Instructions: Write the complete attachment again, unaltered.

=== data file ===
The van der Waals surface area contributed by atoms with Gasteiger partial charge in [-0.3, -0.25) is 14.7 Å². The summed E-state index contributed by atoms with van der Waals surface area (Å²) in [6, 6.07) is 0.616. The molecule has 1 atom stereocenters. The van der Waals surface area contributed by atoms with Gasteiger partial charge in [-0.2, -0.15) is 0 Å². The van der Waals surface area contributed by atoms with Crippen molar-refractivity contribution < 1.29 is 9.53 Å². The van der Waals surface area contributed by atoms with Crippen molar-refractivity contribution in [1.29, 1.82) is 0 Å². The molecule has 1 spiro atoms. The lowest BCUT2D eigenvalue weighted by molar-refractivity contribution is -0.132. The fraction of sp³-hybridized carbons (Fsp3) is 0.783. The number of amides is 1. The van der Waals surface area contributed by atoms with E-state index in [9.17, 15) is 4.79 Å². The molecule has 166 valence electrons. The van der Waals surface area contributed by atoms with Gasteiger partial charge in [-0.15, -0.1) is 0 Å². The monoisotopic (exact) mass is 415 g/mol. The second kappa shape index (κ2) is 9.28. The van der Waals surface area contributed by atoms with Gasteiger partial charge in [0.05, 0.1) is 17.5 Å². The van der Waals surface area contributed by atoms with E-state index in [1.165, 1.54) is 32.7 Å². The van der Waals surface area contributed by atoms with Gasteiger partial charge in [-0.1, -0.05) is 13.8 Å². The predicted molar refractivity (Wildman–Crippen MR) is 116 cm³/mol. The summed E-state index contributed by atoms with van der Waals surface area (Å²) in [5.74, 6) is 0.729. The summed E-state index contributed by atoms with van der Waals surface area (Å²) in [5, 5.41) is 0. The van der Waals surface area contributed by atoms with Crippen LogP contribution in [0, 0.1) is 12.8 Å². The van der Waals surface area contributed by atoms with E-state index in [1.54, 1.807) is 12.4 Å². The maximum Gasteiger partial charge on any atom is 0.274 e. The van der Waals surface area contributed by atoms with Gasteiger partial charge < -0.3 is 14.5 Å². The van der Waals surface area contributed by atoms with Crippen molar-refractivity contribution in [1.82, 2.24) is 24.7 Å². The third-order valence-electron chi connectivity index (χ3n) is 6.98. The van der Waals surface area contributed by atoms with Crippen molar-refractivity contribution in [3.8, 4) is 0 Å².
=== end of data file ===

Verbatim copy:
The van der Waals surface area contributed by atoms with Gasteiger partial charge in [-0.3, -0.25) is 14.7 Å². The summed E-state index contributed by atoms with van der Waals surface area (Å²) in [6, 6.07) is 0.616. The molecule has 1 atom stereocenters. The van der Waals surface area contributed by atoms with Gasteiger partial charge in [-0.2, -0.15) is 0 Å². The van der Waals surface area contributed by atoms with Crippen molar-refractivity contribution < 1.29 is 9.53 Å². The van der Waals surface area contributed by atoms with Crippen molar-refractivity contribution in [1.29, 1.82) is 0 Å². The molecule has 1 spiro atoms. The lowest BCUT2D eigenvalue weighted by molar-refractivity contribution is -0.132. The fraction of sp³-hybridized carbons (Fsp3) is 0.783. The number of amides is 1. The van der Waals surface area contributed by atoms with E-state index in [9.17, 15) is 4.79 Å². The molecule has 166 valence electrons. The van der Waals surface area contributed by atoms with Gasteiger partial charge in [-0.15, -0.1) is 0 Å². The monoisotopic (exact) mass is 415 g/mol. The second kappa shape index (κ2) is 9.28. The van der Waals surface area contributed by atoms with Gasteiger partial charge in [0.05, 0.1) is 17.5 Å². The van der Waals surface area contributed by atoms with E-state index in [1.165, 1.54) is 32.7 Å². The van der Waals surface area contributed by atoms with Gasteiger partial charge in [-0.1, -0.05) is 13.8 Å². The predicted molar refractivity (Wildman–Crippen MR) is 116 cm³/mol. The summed E-state index contributed by atoms with van der Waals surface area (Å²) in [5.74, 6) is 0.729. The summed E-state index contributed by atoms with van der Waals surface area (Å²) in [5, 5.41) is 0. The van der Waals surface area contributed by atoms with Crippen LogP contribution in [0, 0.1) is 12.8 Å². The van der Waals surface area contributed by atoms with E-state index in [1.54, 1.807) is 12.4 Å². The maximum Gasteiger partial charge on any atom is 0.274 e. The van der Waals surface area contributed by atoms with Gasteiger partial charge < -0.3 is 14.5 Å². The van der Waals surface area contributed by atoms with Crippen molar-refractivity contribution in [1.82, 2.24) is 24.7 Å². The third-order valence-electron chi connectivity index (χ3n) is 6.98. The van der Waals surface area contributed by atoms with Crippen molar-refractivity contribution in [3.8, 4) is 0 Å².